At the first N.C. State Fair in 1853, there were exhibits on farm implements and manure, machinery demonstrations, a hall featuring women’s handiwork and, the big draw, a 1/2-mile racetrack for horses.
Something they did not have was food.
It wasn’t until the fair’s organizers with the N.C. State Agricultural Society noticed Raleigh residents selling sandwiches and other fare to people on their way to the fairgrounds that they decided to begin selling food at the fair the next year, says Paul Blankinship, who organizes the fair’s history exhibit every year and has co-authored a book on the subject.
Food has gone from an afterthought to arguably the main attraction at the State Fair, which will open for the 150th time on Thursday. If you’re doing the math, yes, there were several years without a fair; the Civil War, two world wars and the insolvency of the agricultural society in the 1920s forced several cancellations.
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The N&O reviews the State Fair food lineup ahead of North Carolina's 150th fair. Julia Walljwall@newsobserver.com
Instead of a gathering for farmers, the fair has become a celebration of North Carolina agriculture. And this year, for the first time, that will include North Carolina beer and wine on the fairgrounds, in a new log building called the Our State Public House. It is in the Heritage Circle area.
A $10 ticket will entitle you to four 1½-ounce pours of wine or four-ounce samples of beer from among 80 of the state’s wineries and breweries. Tickets will be sold from noon to 8:30 p.m., and there is a limit of one per person. IDs will be checked at the door, and no one under 21 will be admitted.
Here’s what else you can expect at this year’s fair:
Park and ride: There’s a new park-and-ride lot for fairgoers, built in a former cow pasture at the corner of Edwards Mill and Reedy Creek roads, north of Wade Avenue. Free shuttle buses will carry people between the lot and Gate 8 of the fairgrounds every 10 minutes from 2 p.m. to 1 a.m. Thursday and from 8 a.m. until one hour after the gates close every other day.
Busy night: There’s also lots of free parking around Carter-Finley Stadium and the PNC Arena. But on Thursday, arena parking will be used by people coming to see the Bruno Mars concert at 8 p.m. Combine the concert and the fair with the usual rush-hour traffic, and Wade Avenue might be a place to avoid if you can that evening. The Carolina Hurricanes and N.C. State Wolfpack have no home games during the fair.
Or leave the car at home: GoRaleigh, GoDurham and GoTriangle offer bus service, and Amtrak makes a special stop during the fair. For schedules and stop locations, go to www.ncstatefair.org/2017/Visitor/GetToFair.htm.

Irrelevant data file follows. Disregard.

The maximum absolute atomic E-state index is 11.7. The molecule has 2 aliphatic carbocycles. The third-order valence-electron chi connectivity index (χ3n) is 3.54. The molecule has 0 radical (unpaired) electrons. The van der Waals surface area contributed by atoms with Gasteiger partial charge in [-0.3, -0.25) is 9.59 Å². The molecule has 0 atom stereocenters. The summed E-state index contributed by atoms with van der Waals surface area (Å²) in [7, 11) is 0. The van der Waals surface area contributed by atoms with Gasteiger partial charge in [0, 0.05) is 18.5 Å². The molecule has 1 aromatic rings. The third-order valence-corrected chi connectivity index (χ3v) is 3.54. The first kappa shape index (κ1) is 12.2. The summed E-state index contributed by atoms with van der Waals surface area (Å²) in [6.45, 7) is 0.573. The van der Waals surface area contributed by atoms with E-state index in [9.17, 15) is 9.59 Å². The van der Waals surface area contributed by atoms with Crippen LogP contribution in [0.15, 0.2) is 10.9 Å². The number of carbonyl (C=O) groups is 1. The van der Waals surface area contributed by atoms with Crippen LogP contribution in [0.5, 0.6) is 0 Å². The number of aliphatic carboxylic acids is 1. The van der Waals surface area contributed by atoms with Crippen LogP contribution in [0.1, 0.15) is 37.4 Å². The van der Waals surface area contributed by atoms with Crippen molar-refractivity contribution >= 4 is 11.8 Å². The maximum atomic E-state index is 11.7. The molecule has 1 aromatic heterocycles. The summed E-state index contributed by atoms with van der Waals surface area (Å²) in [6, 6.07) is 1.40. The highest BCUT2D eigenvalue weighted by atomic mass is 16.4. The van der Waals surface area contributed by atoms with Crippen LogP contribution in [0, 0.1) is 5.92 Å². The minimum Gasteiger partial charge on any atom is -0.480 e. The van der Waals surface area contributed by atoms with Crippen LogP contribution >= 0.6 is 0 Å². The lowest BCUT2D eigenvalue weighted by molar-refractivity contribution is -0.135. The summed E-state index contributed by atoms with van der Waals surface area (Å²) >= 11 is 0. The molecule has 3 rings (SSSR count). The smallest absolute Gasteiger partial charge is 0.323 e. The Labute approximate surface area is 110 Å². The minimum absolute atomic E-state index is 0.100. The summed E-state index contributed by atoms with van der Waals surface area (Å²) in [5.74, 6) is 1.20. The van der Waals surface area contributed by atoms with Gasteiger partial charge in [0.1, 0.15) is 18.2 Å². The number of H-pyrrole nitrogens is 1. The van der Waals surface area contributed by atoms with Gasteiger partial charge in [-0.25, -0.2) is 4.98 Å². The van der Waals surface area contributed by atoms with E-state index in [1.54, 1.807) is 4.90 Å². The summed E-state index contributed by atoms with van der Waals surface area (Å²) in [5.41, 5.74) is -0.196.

Opening day specials: To celebrate the opening of the 150th fair, admission tickets on Thursday will be only $1.50, and several food vendors will have $1.50 specials as well. The first 15,000 people through the gates will receive a commemorative button, and 150 ride passes and other prizes will be given out each hour to people wearing the buttons.
Rides: Among the 100 rides on the midway are five new ones, including a tea cup ride and Air Raid, a 118-foot tower ride that spins and tips its seats simultaneously.
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Ride safety: New this year are X-ray examinations of the sealed tubular-steel components of each ride on the midway, in response to an accident at the Ohio State Fair this summer that killed a rider after the failure of a support beam that had corroded on the inside. The ride, The Fire Ball, will not appear at any fair in North Carolina “for the foreseeable future,” according to the state Labor Department, which inspects all the rides before the fair opens.
See something, say something: There will be 225 to 250 uniformed law enforcement officers on and around the fairgrounds on weekdays, more on the weekends, says Wake County Sheriff Donnie Harrison. There will also be metal detectors at the gates and cameras around the fairgrounds to help spot trouble, Harrison said, though he urges anyone who sees something that doesn’t look right to go the closest officer or dial 911. Oh, and leave your drone at home. Drones are not allowed to fly over the fairgrounds.
Hunger relief: Saturdays draw the biggest crowds at the fair, but the next busiest day is the second Thursday, which is Food Lion Hunger Relief Day. Admission is free with five cans of Food Lion brand food, and all donations go to the Food Bank of Central and Eastern North Carolina. Since 1993, the fair’s food drive has yielded more than 4.4 million pounds of food.
Tickets: Tickets at the gate are $10 for adults, $6 for military with ID and $5 for children 6-12. Children under 6 and adults 65 and older are free. On Friday, Oct. 13, students with school ID card or report card can get in for $5. Ride tickets are $1 each, or a $35 wristband gives you unlimited rides all day. There are discounts for fair tickets and wristbands purchased online before 11:59 p.m. Oct. 12 at www.ncstatefair.org/2017/Visitor/Tickets.htm.
Hours: The fair opens at 3 p.m. Thursday, Oct. 12, and remains open until midnight. From Oct. 13 through Oct. 22, gates are open 8 a.m. to 11 p.m., except Fridays and Saturdays when the fair closes at midnight. Exhibit halls open at 9 a.m. and close at 9:45 p.m. when the fireworks begin. The midway is open 10 a.m. to when the fair closes.